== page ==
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Remembering the Million Man March

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I don’t know if there really were a million men at the Million Man March in Washington D.C. I do know that I’ve never been in a crowd that big. Times Square on New Year’s Eye felt like a small, intimate gathering by comparison. And I’m pretty sure that if Louis Farrakhan gets even a tiny fraction of that turnout this weekend for the march’s 10-year anniversary, I will be amazed.

If you weren’t there at the National Mall on that flawlessly clear fall day, you can’t imagine the electricity that was in the air. When I read descriptions of what it felt like to be at Woodstock, I get an approximation of how it felt to be picking my way through that crowd, which stretched from the Capitol well past the Washington Monument. But it wasn’t a hedonistic or celebratory mood. All those men were there because they wanted something better, and if coming together at this place and at this time was the way to find it, no matter who was the sponsor, then the day would be well spent.

The mood was palpable as soon as I stepped off the train. The Nation of Islam had placed guides — many of them women, even though the day was billed as a strictly-male gathering — all through Union Station, and you could hear them gentling steering people in the right direction. Their voices were a steady, reassuring undercurrent throughout the building: “Good morning, thank you for coming,” over and over.

The phrase I heard most often that day was “Excuse me, brother,” which was only to be expected — the crowd was packed that tight. The Jumbotron screens placed along the Mall gave everything a slightly surrealistic air — even when the stage was out of sight, the voices of the speakers were loud and clear. Some of the speeches were vitriolic — this was a National of Islam event, after all — and some of them were uplifting, but the mood of patient attentiveness hardly ever wavered. The only static I got came when some NOI guy on the stage told everybody to pony up a dollar bill, including the media people gathered around the stage. “That means you too,” some guy called over to me, taking in my laptop and notepad and sussing me as a member of the press. “We ain’t playing.” My dollar stayed in my pocket and the exalted feeling of the afternoon went untroubled. At one point, a speaker called out the Muslim greeting As salaam alaikum (peace be unto you) and we all shouted back, Alaikum salaam. It went on like that for about 20 minutes, the waves of greetings rippling back and forth through the huge crowd.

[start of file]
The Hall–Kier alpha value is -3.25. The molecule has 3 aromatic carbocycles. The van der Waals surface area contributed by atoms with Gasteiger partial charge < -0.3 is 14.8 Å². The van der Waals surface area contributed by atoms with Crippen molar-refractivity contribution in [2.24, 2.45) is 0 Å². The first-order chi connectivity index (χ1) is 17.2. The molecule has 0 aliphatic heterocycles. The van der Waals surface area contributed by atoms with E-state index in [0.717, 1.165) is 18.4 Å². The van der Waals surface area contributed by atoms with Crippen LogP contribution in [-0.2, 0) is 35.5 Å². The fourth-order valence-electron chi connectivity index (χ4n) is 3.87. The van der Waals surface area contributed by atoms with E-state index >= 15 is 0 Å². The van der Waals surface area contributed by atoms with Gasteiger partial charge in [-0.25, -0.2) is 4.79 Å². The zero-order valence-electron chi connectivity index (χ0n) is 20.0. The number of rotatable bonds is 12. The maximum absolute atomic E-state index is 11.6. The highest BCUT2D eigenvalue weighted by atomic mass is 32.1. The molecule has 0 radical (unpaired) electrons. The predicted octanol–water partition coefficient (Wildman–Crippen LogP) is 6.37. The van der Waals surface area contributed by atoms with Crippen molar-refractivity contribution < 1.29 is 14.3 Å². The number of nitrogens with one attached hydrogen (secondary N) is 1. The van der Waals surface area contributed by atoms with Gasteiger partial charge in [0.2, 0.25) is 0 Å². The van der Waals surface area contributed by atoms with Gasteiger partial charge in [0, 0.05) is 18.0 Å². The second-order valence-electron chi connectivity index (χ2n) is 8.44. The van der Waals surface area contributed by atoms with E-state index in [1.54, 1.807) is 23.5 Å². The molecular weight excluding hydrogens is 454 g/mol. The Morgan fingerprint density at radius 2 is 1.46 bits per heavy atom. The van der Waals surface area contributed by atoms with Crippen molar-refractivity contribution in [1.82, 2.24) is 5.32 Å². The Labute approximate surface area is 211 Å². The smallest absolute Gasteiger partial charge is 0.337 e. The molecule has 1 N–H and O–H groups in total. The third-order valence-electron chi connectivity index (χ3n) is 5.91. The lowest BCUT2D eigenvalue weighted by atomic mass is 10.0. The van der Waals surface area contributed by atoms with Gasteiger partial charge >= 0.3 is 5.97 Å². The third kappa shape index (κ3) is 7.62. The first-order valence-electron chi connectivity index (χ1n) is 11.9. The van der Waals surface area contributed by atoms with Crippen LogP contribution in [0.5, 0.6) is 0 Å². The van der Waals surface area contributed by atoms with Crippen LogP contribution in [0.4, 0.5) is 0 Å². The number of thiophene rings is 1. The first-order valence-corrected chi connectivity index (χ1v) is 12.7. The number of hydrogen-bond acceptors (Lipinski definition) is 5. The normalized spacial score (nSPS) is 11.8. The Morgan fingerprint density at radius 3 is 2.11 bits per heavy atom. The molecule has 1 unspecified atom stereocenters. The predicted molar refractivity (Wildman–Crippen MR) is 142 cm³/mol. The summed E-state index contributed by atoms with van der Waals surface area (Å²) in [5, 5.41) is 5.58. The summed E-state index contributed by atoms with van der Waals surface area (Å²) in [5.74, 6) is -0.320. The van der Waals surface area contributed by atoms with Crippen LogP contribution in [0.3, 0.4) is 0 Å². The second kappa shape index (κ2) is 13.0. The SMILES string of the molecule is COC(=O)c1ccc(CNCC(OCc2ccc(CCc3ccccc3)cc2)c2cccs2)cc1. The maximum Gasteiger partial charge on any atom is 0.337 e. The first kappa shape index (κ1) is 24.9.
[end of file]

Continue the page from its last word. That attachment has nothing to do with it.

A week or so before the march, columnist Clarence Page was on WNYC promoting his book Showing My Color, and he was asked why, after years of dismissing Farrakhan as a bigoted crank, he would publicly support the Million Man March. “Because Farrakhan doesn’t have a second act,” Page said. He argued that Farrakhan had nothing to offer beyond the ability to get a big rally together.

Farrakhan’s big speech was teased and trumpeted all day — Just a little longer, brothers, and you will hear from Minister Farrakhan, he’ll be here shortly, hang on a little longer. When he finally did take the stage, very late in the afternoon, the silence deepened all along the mall. We all wanted to hear what he had to say.

The redneck Jew-baiting and bigoted rhetoric was absent, but what he offered in its place was a stew of numerology and other crackpot psuedo-science, a long-discredited “letter” from a plantation owner purporting to show the way to keep slaves at odds, and rhetoric that sounded emptier by the minute. The crowd had already shrunk considerably by that point, and as I listened I saw more and more people peeling away from the fringes. They had buses to catch, and the speech clearly was not going anywhere. It’s true that Farrakhan has worthwhile things to say about how black people can improve their lives. It’s also true that this advice — stay clean, stay sober, look after your family, start a business to better your station in life — is not exactly revolutionary or even original, and it is also espoused by people who don’t have the baggage of race-baiting speeches, and vengeful fantasies about the white race being created by an evil scientist, or a giant spaceship that will one day send smaller spaceships to ethnically-cleanse the world’s cities.

A few weeks later, Farrakhan delivered on his promise to reach out to the Jewish community by sharing a podium with a representative from a splinter sect that believes the Holocaust was God’s punishment for all Jews.

Clarence Page nailed it. The day was a tonic for everyone who attended. You could see it in the faces of the men boarding the trains home and gathering for their chartered buses. I remember heading back through Union Station and noticing that a news stand seemed to be very prominently displaying the current issue of the Weekly Standard, which had a caricature of Farrakhan on the cover and the headline SWAMP OF HATRED. But there was no feeling of hatred that day. Everybody took home something different, I’m sure, but I don’t think Farrakhan garnered anything more than the acknowledgement that he had made the day possible.

And you know what? That’s true. He did make it possible. For all the uglies you can lay at Farrakhan’s feet, there’s no denying him the credit for bringing about that remarkable day. He created something bigger than himself, something that almost instantly slipped beyond his control. In a lifetime built on ineffectual speechifying and demagogic posturing, Farrakhan can point to having helped create something exalted. While I won’t credit him for much, I can credit him for that.


Originally published in The Opinion Mill. ED/PUB:LM

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